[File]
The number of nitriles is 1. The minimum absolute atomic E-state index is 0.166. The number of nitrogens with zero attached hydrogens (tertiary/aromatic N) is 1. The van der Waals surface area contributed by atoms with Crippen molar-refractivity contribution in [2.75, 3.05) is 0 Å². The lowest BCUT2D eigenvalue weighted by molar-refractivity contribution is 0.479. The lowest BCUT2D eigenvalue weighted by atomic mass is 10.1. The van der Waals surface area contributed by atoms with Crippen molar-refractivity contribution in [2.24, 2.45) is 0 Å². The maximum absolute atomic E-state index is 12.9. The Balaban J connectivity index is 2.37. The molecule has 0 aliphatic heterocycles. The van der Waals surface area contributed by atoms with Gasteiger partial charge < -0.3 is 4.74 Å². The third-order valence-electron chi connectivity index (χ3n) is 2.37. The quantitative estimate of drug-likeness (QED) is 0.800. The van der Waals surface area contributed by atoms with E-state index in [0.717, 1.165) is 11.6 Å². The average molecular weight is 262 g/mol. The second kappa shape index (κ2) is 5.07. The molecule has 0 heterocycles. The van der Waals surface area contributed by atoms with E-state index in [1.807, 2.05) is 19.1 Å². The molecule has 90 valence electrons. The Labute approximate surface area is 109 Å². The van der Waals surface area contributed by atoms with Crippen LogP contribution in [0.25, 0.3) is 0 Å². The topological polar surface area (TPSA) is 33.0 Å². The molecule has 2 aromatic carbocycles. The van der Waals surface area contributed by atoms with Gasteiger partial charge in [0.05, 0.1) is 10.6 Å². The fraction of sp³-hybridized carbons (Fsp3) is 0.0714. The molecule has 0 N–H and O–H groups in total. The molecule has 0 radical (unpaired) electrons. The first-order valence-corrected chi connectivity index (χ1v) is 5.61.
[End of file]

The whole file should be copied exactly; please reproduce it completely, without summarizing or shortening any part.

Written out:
The number of nitriles is 1. The minimum absolute atomic E-state index is 0.166. The number of nitrogens with zero attached hydrogens (tertiary/aromatic N) is 1. The van der Waals surface area contributed by atoms with Crippen molar-refractivity contribution in [2.75, 3.05) is 0 Å². The lowest BCUT2D eigenvalue weighted by molar-refractivity contribution is 0.479. The lowest BCUT2D eigenvalue weighted by atomic mass is 10.1. The van der Waals surface area contributed by atoms with Crippen molar-refractivity contribution in [2.24, 2.45) is 0 Å². The maximum absolute atomic E-state index is 12.9. The Balaban J connectivity index is 2.37. The molecule has 0 aliphatic heterocycles. The van der Waals surface area contributed by atoms with Gasteiger partial charge < -0.3 is 4.74 Å². The third-order valence-electron chi connectivity index (χ3n) is 2.37. The quantitative estimate of drug-likeness (QED) is 0.800. The van der Waals surface area contributed by atoms with E-state index in [0.717, 1.165) is 11.6 Å². The average molecular weight is 262 g/mol. The second kappa shape index (κ2) is 5.07. The molecule has 0 heterocycles. The van der Waals surface area contributed by atoms with E-state index in [1.807, 2.05) is 19.1 Å². The molecule has 90 valence electrons. The Labute approximate surface area is 109 Å². The van der Waals surface area contributed by atoms with Crippen LogP contribution in [0.25, 0.3) is 0 Å². The topological polar surface area (TPSA) is 33.0 Å². The molecule has 2 aromatic carbocycles. The van der Waals surface area contributed by atoms with Gasteiger partial charge in [0.05, 0.1) is 10.6 Å². The fraction of sp³-hybridized carbons (Fsp3) is 0.0714. The molecule has 0 N–H and O–H groups in total. The molecule has 0 radical (unpaired) electrons. The first-order valence-corrected chi connectivity index (χ1v) is 5.61.